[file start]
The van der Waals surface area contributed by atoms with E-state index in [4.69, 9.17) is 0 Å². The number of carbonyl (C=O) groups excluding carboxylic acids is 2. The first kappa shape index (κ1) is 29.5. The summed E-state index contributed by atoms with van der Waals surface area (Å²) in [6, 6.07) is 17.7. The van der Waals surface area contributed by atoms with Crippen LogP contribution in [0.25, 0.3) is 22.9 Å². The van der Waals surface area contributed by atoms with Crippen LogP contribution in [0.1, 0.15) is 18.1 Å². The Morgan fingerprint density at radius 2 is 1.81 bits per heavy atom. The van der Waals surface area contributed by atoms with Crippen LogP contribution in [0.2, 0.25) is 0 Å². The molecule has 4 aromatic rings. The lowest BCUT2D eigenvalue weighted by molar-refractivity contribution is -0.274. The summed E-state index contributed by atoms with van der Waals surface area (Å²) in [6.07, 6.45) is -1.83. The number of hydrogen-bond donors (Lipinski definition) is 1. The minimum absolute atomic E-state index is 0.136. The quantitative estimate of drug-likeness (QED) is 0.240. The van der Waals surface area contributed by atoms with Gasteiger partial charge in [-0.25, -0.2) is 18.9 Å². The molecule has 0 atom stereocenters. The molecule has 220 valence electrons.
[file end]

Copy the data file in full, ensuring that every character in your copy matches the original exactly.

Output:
The van der Waals surface area contributed by atoms with E-state index in [4.69, 9.17) is 0 Å². The number of carbonyl (C=O) groups excluding carboxylic acids is 2. The first kappa shape index (κ1) is 29.5. The summed E-state index contributed by atoms with van der Waals surface area (Å²) in [6, 6.07) is 17.7. The van der Waals surface area contributed by atoms with Crippen LogP contribution in [0.25, 0.3) is 22.9 Å². The van der Waals surface area contributed by atoms with Crippen LogP contribution in [0.1, 0.15) is 18.1 Å². The Morgan fingerprint density at radius 2 is 1.81 bits per heavy atom. The van der Waals surface area contributed by atoms with Crippen LogP contribution in [0.2, 0.25) is 0 Å². The molecule has 4 aromatic rings. The lowest BCUT2D eigenvalue weighted by molar-refractivity contribution is -0.274. The summed E-state index contributed by atoms with van der Waals surface area (Å²) in [6.07, 6.45) is -1.83. The number of hydrogen-bond donors (Lipinski definition) is 1. The minimum absolute atomic E-state index is 0.136. The quantitative estimate of drug-likeness (QED) is 0.240. The van der Waals surface area contributed by atoms with Gasteiger partial charge in [-0.25, -0.2) is 18.9 Å². The molecule has 0 atom stereocenters. The molecule has 220 valence electrons.